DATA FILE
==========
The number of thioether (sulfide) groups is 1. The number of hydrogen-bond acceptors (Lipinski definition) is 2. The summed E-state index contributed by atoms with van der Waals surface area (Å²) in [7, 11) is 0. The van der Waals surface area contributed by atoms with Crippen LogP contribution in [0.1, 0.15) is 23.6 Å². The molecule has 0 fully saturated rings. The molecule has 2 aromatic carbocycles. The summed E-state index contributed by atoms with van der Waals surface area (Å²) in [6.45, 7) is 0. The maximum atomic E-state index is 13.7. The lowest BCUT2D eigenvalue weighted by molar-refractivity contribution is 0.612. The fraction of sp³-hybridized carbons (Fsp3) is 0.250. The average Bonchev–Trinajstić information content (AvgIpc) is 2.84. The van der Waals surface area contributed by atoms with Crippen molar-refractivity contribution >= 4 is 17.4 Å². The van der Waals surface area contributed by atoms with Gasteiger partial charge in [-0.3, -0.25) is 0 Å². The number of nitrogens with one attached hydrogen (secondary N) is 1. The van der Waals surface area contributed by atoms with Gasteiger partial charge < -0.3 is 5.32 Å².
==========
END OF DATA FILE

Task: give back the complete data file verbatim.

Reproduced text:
The number of thioether (sulfide) groups is 1. The number of hydrogen-bond acceptors (Lipinski definition) is 2. The summed E-state index contributed by atoms with van der Waals surface area (Å²) in [7, 11) is 0. The van der Waals surface area contributed by atoms with Crippen LogP contribution in [0.1, 0.15) is 23.6 Å². The molecule has 0 fully saturated rings. The molecule has 2 aromatic carbocycles. The summed E-state index contributed by atoms with van der Waals surface area (Å²) in [6.45, 7) is 0. The maximum atomic E-state index is 13.7. The lowest BCUT2D eigenvalue weighted by molar-refractivity contribution is 0.612. The fraction of sp³-hybridized carbons (Fsp3) is 0.250. The average Bonchev–Trinajstić information content (AvgIpc) is 2.84. The van der Waals surface area contributed by atoms with Crippen molar-refractivity contribution >= 4 is 17.4 Å². The van der Waals surface area contributed by atoms with Gasteiger partial charge in [-0.3, -0.25) is 0 Å². The number of nitrogens with one attached hydrogen (secondary N) is 1. The van der Waals surface area contributed by atoms with Gasteiger partial charge < -0.3 is 5.32 Å².